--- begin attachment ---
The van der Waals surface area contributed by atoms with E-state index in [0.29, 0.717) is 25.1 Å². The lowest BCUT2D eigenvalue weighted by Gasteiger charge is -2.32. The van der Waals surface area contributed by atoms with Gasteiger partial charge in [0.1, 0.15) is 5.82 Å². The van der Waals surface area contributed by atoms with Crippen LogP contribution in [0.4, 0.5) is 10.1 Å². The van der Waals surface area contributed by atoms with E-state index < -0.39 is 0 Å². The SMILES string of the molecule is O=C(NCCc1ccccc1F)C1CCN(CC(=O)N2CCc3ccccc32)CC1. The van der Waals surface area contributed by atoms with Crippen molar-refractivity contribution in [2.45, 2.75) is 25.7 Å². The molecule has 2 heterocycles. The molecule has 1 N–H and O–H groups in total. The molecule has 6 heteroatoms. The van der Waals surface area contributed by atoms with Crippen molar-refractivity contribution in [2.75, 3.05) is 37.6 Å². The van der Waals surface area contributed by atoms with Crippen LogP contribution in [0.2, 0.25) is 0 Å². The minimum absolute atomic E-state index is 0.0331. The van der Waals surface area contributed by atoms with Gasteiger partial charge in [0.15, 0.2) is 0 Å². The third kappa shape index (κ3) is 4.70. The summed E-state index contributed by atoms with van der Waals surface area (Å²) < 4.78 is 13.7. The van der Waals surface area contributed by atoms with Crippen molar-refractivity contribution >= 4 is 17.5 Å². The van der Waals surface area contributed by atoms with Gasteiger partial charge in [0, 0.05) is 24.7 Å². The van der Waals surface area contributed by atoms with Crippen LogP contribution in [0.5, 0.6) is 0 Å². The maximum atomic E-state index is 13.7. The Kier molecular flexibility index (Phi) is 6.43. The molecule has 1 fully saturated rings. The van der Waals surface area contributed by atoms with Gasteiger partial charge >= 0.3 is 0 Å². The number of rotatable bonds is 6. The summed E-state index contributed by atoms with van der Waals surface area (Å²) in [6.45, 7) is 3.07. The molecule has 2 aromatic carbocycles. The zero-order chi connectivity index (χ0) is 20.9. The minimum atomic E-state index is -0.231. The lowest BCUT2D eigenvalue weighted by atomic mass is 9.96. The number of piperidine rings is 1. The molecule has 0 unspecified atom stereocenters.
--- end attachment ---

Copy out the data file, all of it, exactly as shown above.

The van der Waals surface area contributed by atoms with E-state index in [0.29, 0.717) is 25.1 Å². The lowest BCUT2D eigenvalue weighted by Gasteiger charge is -2.32. The van der Waals surface area contributed by atoms with Gasteiger partial charge in [0.1, 0.15) is 5.82 Å². The van der Waals surface area contributed by atoms with Crippen LogP contribution in [0.4, 0.5) is 10.1 Å². The van der Waals surface area contributed by atoms with E-state index < -0.39 is 0 Å². The SMILES string of the molecule is O=C(NCCc1ccccc1F)C1CCN(CC(=O)N2CCc3ccccc32)CC1. The van der Waals surface area contributed by atoms with Crippen molar-refractivity contribution in [2.45, 2.75) is 25.7 Å². The molecule has 2 heterocycles. The molecule has 1 N–H and O–H groups in total. The molecule has 6 heteroatoms. The van der Waals surface area contributed by atoms with Crippen molar-refractivity contribution in [2.75, 3.05) is 37.6 Å². The van der Waals surface area contributed by atoms with Crippen LogP contribution in [0.2, 0.25) is 0 Å². The minimum absolute atomic E-state index is 0.0331. The van der Waals surface area contributed by atoms with Gasteiger partial charge in [0.15, 0.2) is 0 Å². The third kappa shape index (κ3) is 4.70. The summed E-state index contributed by atoms with van der Waals surface area (Å²) < 4.78 is 13.7. The van der Waals surface area contributed by atoms with Crippen molar-refractivity contribution >= 4 is 17.5 Å². The van der Waals surface area contributed by atoms with Gasteiger partial charge in [0, 0.05) is 24.7 Å². The van der Waals surface area contributed by atoms with Crippen LogP contribution in [0.5, 0.6) is 0 Å². The maximum atomic E-state index is 13.7. The Kier molecular flexibility index (Phi) is 6.43. The molecule has 1 fully saturated rings. The van der Waals surface area contributed by atoms with Gasteiger partial charge >= 0.3 is 0 Å². The number of rotatable bonds is 6. The summed E-state index contributed by atoms with van der Waals surface area (Å²) in [6.45, 7) is 3.07. The molecule has 2 aromatic carbocycles. The zero-order chi connectivity index (χ0) is 20.9. The minimum atomic E-state index is -0.231. The lowest BCUT2D eigenvalue weighted by atomic mass is 9.96. The number of piperidine rings is 1. The molecule has 0 unspecified atom stereocenters.